Process

In Iowa, every person who is attempting to get a divorce must disclose to the court their financial status.  This includes all the assets and liabilities of each party.  This includes disclosure of the values of all real estate, vehicles, life insurance policies, securities (stocks, bonds, etc), cash and bank accounts, household contents (furniture, appliances, etc.), any debts, loans, income sources, and any other personal expenses.  This also means discolisng the existence and value of all property and debt even if a party does not believe it should be part of the divisible martial estate.  An affidavit of financial status must be filed with the court comprehensively memorializing all of this information.  A party’s failure to disclose their financial status constitutes a failure to make discovery as required by Iowa law and may subject the non-disclosing party to sanctions from the court. 

Mediation is also often required of the parties to a divorce as well.  However this requirement can change depending on the county in which the divorce is filed.  In Polk County for example, any divorce or other custody action involving children shall be submitted to mediation prior to obtaining a trial date.  Mediation programs can be very beneficial to people who are divorcing.  It is a cooperative method of dispute resolution that is led by a neutral third-party mediator who aids the couple in reaching agreements on certain aspects of the divorce. This method of resolving disputes is an alternative to the more widely-known method of resolving disputes in court. Mediation may also help avoid unnecessary costs because it is generally much less expensive than resolving disputes in court.   A court may order mediation upon a request by either party or the court may order it on its own. Mediation will generally not be ordered, however, when there is evidence of domestic abuse. It is important to note that participation in mediation does not require the parties reach an agreement.  However if the parties reach an agreement to some or all of the issues in a mediation, it is generally enforceable by a court.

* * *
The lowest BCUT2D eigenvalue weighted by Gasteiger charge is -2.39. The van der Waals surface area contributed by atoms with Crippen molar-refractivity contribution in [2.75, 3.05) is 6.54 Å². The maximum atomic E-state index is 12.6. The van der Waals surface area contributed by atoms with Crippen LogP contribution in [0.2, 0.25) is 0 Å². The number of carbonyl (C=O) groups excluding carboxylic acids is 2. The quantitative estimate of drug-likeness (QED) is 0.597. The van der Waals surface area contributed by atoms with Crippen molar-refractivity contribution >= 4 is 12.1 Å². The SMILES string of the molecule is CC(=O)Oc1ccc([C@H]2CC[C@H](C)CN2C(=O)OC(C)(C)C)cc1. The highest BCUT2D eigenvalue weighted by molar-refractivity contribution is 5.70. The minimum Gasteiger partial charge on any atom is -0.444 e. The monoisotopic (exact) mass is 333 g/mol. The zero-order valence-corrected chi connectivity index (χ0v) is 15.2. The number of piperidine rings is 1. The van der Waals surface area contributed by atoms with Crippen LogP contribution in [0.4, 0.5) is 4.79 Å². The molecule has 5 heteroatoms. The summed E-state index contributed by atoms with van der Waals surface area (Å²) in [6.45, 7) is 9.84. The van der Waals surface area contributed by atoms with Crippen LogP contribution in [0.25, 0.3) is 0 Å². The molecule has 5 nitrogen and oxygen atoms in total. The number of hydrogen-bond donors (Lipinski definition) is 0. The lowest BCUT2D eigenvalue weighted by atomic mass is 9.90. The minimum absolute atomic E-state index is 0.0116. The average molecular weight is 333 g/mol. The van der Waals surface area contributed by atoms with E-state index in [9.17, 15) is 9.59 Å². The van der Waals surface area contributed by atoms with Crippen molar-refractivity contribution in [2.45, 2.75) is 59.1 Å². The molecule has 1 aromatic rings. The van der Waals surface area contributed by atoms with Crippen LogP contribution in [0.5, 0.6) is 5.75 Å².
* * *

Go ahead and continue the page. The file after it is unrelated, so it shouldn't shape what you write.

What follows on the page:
When children are involved in a divorce proceeding, the court will impose two additional requirements that the parties must complete prior to finalizing the divorce: 1) filing of the Child Support Guidelines Worksheet and 2) attendance in a “Children in the Middle” class.  Iowa law requires that all parties in a divorce file a child support guidelines worksheet prior to a support hearing or the establishment of a support order.  These worksheets include information on the parties’ incomes, taxes, number of children, and visitation schedule.  The court uses these worksheets to determine the amount of child support the parties must pay.  Most if not all attorneys practicing in divorce and family law have software by which these worksheets can be prepared based upon inputting pertinent financial information.

 Iowa law also requires attendance in a “children in the middle class.”  All parties to dissolution of marriage actions, as well as modification actions of a dissolution decree, that involve issues of child custody or visitation must participate in a court-approved course to educate and sensitize the parties to the needs of children in the middle of a divorce.  The course requires approximately four hours and the parties must complete it within forty-five days of the service of Original Notice (the document that officially starts the divorce proceeding “clock”). Each party must pay the cost of attending the course, which is approximately $30.00.  Each party must submit a certification of completion of the course to the Court prior to the granting of a final decree or the entry of a final order in the case.

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